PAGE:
STATUS: Active, Limited Service
MANUFACTURER(S): Yakovlev - Soviet Union
OPERATORS: Afghanistan; Albania; Algeria; Austria; Bangladesh; Bulgaria; Cambodia; China; Czechoslovakia; East Germany; Egypt; Guinea; Hungary; Iraq; Laos; Mali; Mongolia; North Korea; Poland; Romania; Somalia; Soviet Union; Syria; Turkmenistan; Vietnam; Yemen; Zambia
LENGTH: 27.40 feet (8.35 meters)
WIDTH: 34.78 feet (10.6 meters)
HEIGHT: 10.99 feet (3.35 meters)
WEIGHT (EMPTY): 2,260 pounds (1,025 kilograms)
WEIGHT (MTOW): 2,910 pounds (1,320 kilograms)
ENGINE: 1 x Ivchenko AI-14RF radial piston engine developing 300 horsepower driving a two-bladed propeller at the nose.
SPEED (MAX): 186 miles-per-hour (300 kilometers-per-hour; 162 knots)
RANGE: 435 miles (700 kilometers; 378 nautical miles)
CEILING: 16,601 feet (5,060 meters; 3.14 miles)
Detailing the development and operational history of the Yakovlev Yak-18 (Max) Trainer Aircraft / Light Bomber Aircraft.
Entry last updated on 11/6/2017.
Authored by Staff Writer. Content ©www.MilitaryFactory.com.
During World War 2 (1939-1945), the Yakovlev UT-2 served as the standardized, primary aircraft trainer/fighter-trainer of Soviet airmen. The UT-2 was first flown in July of 1937 and ended production with 7,243 units with operators in Europe and Asia. From this, in May of 1945 with the war in Europe winding down, Alexander Yakovlev began design of a successor under the designation of Yak-18. First flight was quickly achieved and the aircraft was accepted into service in 1946, beginning a stellar production run that reached into 1956 and a service run that went much further than that. Operators proved plenty and ranged from Asia, Europe and Africa - mostly with Soviet-aligned nations and satellite states. Its simplicity allowed local licensed Chinese production under the designation CJ-5 by Nanchang.
The Yak-18 utilized a conventional configuration with a front-mounted engine (driving a two-bladed propeller assembly), single-finned tail unit and low-set monoplane wings. The main wings were fitted ahead of midships. The two crew sat in tandem under a long-running canopy. The undercarriage of early forms was partially retractable, the main legs semi-recessed under the wings and the tail wheel fixed in place.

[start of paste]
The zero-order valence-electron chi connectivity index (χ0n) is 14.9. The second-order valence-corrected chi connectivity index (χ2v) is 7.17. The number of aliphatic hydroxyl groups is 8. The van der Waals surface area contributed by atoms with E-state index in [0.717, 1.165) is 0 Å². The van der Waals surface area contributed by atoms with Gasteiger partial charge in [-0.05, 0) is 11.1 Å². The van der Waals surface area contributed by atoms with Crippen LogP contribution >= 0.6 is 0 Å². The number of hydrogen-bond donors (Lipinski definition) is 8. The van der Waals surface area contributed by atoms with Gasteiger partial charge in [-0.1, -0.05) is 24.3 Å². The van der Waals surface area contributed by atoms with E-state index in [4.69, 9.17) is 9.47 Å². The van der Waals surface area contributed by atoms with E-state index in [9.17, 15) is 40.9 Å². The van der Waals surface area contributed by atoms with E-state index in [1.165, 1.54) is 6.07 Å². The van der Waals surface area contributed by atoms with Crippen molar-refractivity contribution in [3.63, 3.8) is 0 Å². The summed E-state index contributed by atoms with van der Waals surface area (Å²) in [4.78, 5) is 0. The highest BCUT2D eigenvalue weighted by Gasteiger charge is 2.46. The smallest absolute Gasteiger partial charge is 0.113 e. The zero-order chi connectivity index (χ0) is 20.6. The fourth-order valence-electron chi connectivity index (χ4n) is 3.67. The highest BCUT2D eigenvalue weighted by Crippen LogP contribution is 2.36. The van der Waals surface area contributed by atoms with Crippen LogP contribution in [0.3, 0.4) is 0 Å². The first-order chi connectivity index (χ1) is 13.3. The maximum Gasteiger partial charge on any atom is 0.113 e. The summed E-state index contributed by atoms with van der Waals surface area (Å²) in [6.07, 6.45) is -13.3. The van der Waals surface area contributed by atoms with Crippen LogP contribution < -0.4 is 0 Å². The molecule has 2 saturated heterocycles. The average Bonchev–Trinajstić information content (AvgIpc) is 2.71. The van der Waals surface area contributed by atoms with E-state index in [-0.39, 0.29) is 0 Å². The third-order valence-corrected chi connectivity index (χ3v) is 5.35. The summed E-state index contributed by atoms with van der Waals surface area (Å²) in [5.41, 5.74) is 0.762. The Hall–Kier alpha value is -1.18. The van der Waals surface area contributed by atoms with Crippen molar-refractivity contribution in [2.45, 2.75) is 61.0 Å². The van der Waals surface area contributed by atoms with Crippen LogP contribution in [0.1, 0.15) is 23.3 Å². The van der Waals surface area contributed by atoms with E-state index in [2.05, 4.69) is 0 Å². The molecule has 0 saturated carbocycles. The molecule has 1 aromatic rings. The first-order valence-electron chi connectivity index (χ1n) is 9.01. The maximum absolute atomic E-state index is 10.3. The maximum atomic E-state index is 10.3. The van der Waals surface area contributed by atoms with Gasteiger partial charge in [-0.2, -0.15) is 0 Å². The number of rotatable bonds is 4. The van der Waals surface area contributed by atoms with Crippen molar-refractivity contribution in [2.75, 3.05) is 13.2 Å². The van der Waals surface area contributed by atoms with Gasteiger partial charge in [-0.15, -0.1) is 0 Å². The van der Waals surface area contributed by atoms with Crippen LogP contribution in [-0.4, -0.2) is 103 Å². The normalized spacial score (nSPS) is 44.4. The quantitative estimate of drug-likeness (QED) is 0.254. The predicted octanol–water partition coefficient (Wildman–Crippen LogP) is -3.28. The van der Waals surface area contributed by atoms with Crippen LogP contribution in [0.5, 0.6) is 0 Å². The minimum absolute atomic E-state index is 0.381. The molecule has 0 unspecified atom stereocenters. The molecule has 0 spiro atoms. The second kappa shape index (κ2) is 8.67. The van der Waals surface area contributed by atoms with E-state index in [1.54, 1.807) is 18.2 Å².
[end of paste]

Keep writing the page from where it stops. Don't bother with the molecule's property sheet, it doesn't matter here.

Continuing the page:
Original production forms were designated simply as Yak-18. The Yak-18A utilized the Ivchenko AI-14 FR series engine of 260 horsepower and overtook production lines, becoming the definitive Yak-18 form. The Yak-18U was a limited-run model utilizing a retractable tricycle undercarriage. The Yak-18P ("Mouse") was a single-seat acrobatic platform, the Yak-18PM of similar scope though with retractable tricycle undercarriage and the Yak-18PS following suit but incorporating a retractable tailwheel. The sole foreign mark included the Nanchang CJ-5 of China and 379 aircraft of these were produced into 1958. China originally received the aircraft in 1950 as kits delivered from the Soviet Union for assembly before eventually turning to local factories for outright production of the design in the mid-1950s.
While a trainer by design, the Yak-18 was pressed into service as a light bomber by North Korea during the Korean War (1950-1953). Changes to the airframe were minimal for bomb racks were simply added to the fuselage centerline. Due to their slow speed, these light bomber Yak-18s were utilized by the North Koreans in night sorties - and this with limited effect. The United Nations assigned the reporting name of "Max" to the series.
Yak-18 numbers have increasingly dwindled over time, beginning to close the door on the storied Soviet-era design for good. Fewer than 50 make up the flyable stable today (2014).
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Our Data Modules allow for quick visual reference when comparing a single entry against contemporary designs. Areas covered include general ratings, speed assessments, and relative ranges based on distances between major cities.
This entry's maximum listed speed (186mph).
Graph average of 150 miles-per-hour.
Graph showcases the Yakovlev Yak-18 (Max)'s operational range (on internal fuel) when compared to distances between major cities.
Useful in showcasing the era cross-over of particular aircraft/aerospace designs.
Comm. Market HI*: 44,000 units
Military Market HI**: 36,183 units